This extremely flawed and irrational concept of "The consent of the governed" or the "social contract" is probably the main reason the idea of government and authority still persists, so it can't be debunked enough times (until the myth dies out, that is).
The "social contract" is viewed as a way of society agreeing upon a set of sensible rules that discourage us from going back to the stone age and behaving like wild savages. Who can disagree with that? No one, if that's what the "social contract" is really about, but it's not. There is a difference between society establishing basic fundamental rules, and forgoing that right to those in government. The usual reply to this is something similar to: "The job of elected officials is to represent the will of the majority, and therefore, society in general." What exactly makes this the case? The people can't force politicians to keep their promises or pass laws they want. Sure they can threaten to vote for another candidate next time, but that's still not forcing the politicians to do anything. It just sometimes acts as an incentive for them to listen to what their constituents want. This is highly ironic, given that lawmakers do force society to comply with their laws under threat of punishment. It's hard to see how the people are actually "in charge" here, because they're not.
Not to mention, voters don't and can't know every law the politicians they vote for will repeal and pass, so how can they consent to something they don't know will happen? If the "social contract" was a real, written contract, it would read something like this:
"By voting, you hereby consent to whatever the politicians repeal and enact as law, even if you disagree with their decisions."
A more blunt (but just as accurate) version would look similar to the following:
"By voting, you hereby consent to the politicians doing whatever they want, even if you disagree with what they do."
This brings up another point. Some argue that just by living under the jurisdiction of a government, you consent to being subject to the laws of that government, which is why they often say "If you don't like the laws, then you can leave!". If this is true, then the government doesn't need to grant you the right to vote to be legitimate. Since its legitimacy is supposedly derived from "the consent of the governed", and "the governed" are consenting to its laws simply by living there, the government has no obligation to allow the people to vote. Voting then becomes a privilege, just as it would be a privilege, not a right, to be permitted onto someone's private property.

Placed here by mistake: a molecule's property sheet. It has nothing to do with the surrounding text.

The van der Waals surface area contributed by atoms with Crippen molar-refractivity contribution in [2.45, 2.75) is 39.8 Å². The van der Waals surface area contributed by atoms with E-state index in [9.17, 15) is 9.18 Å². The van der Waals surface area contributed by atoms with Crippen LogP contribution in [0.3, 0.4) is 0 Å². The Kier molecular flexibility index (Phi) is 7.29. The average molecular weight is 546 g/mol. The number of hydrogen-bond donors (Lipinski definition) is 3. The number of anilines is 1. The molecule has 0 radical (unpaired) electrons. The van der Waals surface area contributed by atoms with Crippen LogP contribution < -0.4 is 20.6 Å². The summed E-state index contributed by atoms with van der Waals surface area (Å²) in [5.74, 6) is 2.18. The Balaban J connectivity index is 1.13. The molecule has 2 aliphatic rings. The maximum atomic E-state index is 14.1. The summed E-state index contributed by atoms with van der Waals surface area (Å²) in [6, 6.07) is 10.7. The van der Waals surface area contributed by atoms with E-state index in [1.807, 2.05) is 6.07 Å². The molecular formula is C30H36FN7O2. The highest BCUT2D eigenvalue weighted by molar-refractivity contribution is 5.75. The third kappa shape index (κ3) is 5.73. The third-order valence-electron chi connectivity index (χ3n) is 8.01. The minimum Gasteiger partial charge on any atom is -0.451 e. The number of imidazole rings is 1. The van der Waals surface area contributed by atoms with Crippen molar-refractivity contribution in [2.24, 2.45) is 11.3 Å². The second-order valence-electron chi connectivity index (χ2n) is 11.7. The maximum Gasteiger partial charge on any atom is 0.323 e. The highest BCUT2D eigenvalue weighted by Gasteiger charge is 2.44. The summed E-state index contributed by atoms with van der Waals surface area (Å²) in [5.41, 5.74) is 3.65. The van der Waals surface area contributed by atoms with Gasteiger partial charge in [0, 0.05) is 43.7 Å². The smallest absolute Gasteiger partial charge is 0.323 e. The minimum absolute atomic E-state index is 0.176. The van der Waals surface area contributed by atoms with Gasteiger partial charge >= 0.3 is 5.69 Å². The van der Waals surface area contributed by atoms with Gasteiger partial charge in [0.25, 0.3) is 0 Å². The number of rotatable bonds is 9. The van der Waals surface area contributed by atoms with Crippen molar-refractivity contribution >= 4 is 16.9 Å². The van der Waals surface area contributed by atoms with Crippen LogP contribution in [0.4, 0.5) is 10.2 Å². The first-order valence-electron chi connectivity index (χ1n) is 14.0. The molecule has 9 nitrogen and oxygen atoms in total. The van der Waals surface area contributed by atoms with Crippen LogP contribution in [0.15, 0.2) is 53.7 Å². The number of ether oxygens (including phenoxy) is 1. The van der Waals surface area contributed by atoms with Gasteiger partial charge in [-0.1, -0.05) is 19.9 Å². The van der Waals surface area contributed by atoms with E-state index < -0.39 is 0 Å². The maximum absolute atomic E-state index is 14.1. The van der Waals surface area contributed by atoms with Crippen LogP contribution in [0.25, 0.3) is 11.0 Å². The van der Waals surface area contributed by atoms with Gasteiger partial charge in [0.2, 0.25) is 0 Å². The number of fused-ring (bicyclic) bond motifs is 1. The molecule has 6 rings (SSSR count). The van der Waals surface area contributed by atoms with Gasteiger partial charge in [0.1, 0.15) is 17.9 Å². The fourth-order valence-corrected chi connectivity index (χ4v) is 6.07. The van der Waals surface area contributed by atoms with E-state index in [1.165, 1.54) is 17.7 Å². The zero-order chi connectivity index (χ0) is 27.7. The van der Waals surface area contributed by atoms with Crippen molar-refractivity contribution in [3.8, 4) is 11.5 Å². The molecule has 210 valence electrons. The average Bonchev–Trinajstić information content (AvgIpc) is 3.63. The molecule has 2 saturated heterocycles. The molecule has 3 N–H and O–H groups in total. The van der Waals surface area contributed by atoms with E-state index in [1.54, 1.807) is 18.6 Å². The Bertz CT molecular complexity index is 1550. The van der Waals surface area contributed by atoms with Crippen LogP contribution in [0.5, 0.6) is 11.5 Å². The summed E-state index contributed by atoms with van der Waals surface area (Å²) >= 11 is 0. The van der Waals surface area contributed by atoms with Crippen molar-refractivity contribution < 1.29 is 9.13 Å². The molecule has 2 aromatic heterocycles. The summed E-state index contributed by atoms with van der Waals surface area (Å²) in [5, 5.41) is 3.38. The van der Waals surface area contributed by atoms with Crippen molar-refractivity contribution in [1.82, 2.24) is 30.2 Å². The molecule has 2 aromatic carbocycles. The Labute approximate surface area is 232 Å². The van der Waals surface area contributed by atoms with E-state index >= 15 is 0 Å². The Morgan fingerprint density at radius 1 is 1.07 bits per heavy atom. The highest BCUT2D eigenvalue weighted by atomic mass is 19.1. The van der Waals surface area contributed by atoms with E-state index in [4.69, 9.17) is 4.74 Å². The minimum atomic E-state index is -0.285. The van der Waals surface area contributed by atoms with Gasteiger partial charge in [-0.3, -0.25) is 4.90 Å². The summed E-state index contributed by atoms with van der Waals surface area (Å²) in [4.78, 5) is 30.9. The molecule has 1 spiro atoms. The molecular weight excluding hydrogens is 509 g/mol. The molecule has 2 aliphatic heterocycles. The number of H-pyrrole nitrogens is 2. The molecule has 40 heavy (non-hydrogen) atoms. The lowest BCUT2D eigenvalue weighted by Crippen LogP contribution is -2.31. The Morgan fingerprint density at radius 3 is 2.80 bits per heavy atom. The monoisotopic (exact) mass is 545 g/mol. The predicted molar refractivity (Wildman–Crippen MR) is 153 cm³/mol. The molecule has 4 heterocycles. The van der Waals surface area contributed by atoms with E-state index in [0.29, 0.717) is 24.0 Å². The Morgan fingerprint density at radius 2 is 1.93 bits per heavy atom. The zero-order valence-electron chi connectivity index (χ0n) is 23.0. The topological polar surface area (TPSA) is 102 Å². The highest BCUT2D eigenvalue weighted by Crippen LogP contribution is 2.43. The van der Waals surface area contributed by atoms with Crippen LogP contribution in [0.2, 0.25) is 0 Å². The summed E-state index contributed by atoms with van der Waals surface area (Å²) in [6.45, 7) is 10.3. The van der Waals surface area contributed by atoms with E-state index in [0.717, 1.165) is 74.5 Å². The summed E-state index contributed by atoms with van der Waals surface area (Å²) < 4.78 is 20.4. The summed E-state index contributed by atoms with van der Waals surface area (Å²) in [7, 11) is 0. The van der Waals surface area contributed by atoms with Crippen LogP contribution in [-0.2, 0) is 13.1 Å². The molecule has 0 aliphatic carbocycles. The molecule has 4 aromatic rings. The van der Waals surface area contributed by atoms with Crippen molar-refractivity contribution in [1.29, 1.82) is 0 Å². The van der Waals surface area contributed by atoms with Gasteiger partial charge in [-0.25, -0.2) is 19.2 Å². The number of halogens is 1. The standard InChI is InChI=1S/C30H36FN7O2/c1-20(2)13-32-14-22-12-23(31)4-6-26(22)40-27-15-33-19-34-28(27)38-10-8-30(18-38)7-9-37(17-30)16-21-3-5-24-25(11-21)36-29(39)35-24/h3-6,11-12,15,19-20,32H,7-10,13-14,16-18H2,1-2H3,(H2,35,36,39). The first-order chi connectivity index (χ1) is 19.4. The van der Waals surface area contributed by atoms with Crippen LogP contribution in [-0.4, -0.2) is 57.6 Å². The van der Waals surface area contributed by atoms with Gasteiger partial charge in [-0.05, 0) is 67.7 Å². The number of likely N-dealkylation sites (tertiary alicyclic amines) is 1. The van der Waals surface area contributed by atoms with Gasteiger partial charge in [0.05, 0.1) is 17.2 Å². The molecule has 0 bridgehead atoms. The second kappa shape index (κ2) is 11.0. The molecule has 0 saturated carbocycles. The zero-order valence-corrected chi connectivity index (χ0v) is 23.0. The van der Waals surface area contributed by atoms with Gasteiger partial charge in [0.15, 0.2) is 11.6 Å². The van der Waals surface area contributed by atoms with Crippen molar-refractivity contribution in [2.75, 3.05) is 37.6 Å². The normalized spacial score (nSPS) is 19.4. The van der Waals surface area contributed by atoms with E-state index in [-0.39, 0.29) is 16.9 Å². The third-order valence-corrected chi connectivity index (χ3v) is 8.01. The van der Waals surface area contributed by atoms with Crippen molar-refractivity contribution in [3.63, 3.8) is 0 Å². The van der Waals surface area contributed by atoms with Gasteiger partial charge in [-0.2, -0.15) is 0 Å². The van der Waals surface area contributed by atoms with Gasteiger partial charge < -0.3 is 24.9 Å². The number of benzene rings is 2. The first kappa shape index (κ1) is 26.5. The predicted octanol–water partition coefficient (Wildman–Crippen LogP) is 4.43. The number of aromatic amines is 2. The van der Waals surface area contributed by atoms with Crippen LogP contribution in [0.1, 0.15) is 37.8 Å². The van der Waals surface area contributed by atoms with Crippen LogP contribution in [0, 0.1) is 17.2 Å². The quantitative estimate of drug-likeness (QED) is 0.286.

Even many who believe that the ability of the people to vote is what makes a government legitimate also use the argument that a person can leave if he or she doesn't like the laws, usually missing the fact that this applies to them as well. By voting, they consent to putting the politicians in power and to what the politicians do while in office, so what right to they have to complain or protest? They "can just leave" or wait until the next election. Whether the candidate the person voted for loses is irrelevant, because voting is consenting to the system that puts the winning candidate in office.
In reality, nothing can make governments legitimate because nobody has the right to use force outside of self-defense, including the people in government. The labels of "government", "authority" and "law" don't change this fact because they don't change the act of using coercion itself, meaning the act is still immoral.